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New Executive Chairman, David James
"I am looking forward to sorting this out, for once and for all"
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Shadow Culture Secretary, Peter Ainsworth
"It would be less expensive to close the dome, than keep it open"
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Matthew Taylor MP, Liberal Democrat spokesman
"This is money that could have been spent on pensions...could have been spent on the health service"
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Tuesday, 5 September, 2000, 15:49 GMT 16:49 UK
Dome given an extra 47m
Managers of the Millennium Dome have been granted an extra 47m to help the attraction stay open until the end of the year.

Dome finance
399 in lottery money
160m in sponsorship
85m in commercial revenue
November 1999 - 50m subsidy
January 2000 - 60m subsidy
May 2000 - 29m subsidy
August 2000 - 43m sale advance
September 2000 - 40m more?

Dome organisers had asked the Millennium Commission for the multi-million pound injection just months after it received 29m in National Lottery money and a 43m advance from the sale of the attraction to a Japanese bank.

The Millennium Commission discussed the request at a meeting on Tuesday.

The announcement of the deal came with news that David Quarmby, the chairman of the New Millennium Experience Company (NMEC) which runs the Dome, has stepped down.

BBC correspondent Susanna Reid said the NMEC has denied that he has resigned, saying Mr Quarmby has "moved aside" to make way for an executive chairman".

Mr Quarmby took over as chairman from Bob Ayling who resigned from the board of the New Millennium Experience Company in May.


The news of a request for more money came in the week Dome bosses admitted it had failed to attract enough visitors in August to meet its target of seven million visitors by the end of the year.

Opposition parties have condemned the move.

Shadow Culture Secretary Peter Ainsworth said the Dome should be closed in October.

"Only political vanity is keeping this this project open and if the reports are accurate the scale of waster simply beggars belief."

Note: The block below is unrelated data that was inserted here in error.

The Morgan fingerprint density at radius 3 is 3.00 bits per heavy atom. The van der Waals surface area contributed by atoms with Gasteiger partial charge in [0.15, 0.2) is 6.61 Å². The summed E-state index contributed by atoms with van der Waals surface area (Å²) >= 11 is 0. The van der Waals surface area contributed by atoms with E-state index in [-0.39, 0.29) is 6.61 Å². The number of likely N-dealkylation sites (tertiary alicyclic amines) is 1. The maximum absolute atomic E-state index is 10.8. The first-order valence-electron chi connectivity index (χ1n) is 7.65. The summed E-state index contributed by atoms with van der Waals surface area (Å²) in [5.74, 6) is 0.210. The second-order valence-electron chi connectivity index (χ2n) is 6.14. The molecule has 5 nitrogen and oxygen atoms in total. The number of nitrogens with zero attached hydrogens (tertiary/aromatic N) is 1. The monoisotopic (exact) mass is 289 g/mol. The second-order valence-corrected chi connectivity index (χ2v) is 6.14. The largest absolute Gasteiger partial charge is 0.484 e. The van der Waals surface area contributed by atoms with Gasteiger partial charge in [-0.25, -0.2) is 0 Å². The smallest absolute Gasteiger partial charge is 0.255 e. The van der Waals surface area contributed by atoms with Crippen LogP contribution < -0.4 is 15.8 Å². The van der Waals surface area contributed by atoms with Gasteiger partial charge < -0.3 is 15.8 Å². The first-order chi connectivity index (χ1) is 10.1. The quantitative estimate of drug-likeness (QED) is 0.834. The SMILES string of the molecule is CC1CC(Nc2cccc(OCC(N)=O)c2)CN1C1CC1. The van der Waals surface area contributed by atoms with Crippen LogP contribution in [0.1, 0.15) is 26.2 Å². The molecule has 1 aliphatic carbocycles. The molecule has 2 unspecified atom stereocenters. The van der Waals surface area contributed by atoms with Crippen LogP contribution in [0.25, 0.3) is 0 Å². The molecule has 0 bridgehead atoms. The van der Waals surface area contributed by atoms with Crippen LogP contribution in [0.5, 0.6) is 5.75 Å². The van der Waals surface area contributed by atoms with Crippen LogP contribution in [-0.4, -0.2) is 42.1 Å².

Liberal Democrat spokesman on the Dome Norman Baker said the news was "outrageous" and added "insult to injury".

"If the Millennium Dome can't make do with the handouts it has already received, it should be shut forthwith and mothballed until the new owners take over," he said.

Visitor targets not met

Staff at the Dome, which cost 509m in lottery money to be built, were banking on the main holiday month of August to boost its visitor numbers.

The Dome's chief executive Jennie Page was sacked in February because of the poor attendance and it later emerged the Dome would have faced bankruptcy on 22 May without the 29m injection.

In total, the project has received 132m from subsidies and sales advances to keep the Dome open until the end of the year, when Nomura takes over the project.

In July the Japanese company Nomura was given the contract to run the Dome from next year.

Labour MP Nick Palmer, who has been critical of the Dome, told BBC Radio 5 Live the financial request would not be a "problem" if it was a further advance from the sale of the project.

"If we are talking about additional money then I really think they need to look hard at whether the running costs of the Dome...are really needed," he said.

The Dome is not meeting its target figures - the daily average of 17,781 fell short of the 21,000 a day needed for the Dome to meet its financial requirements.

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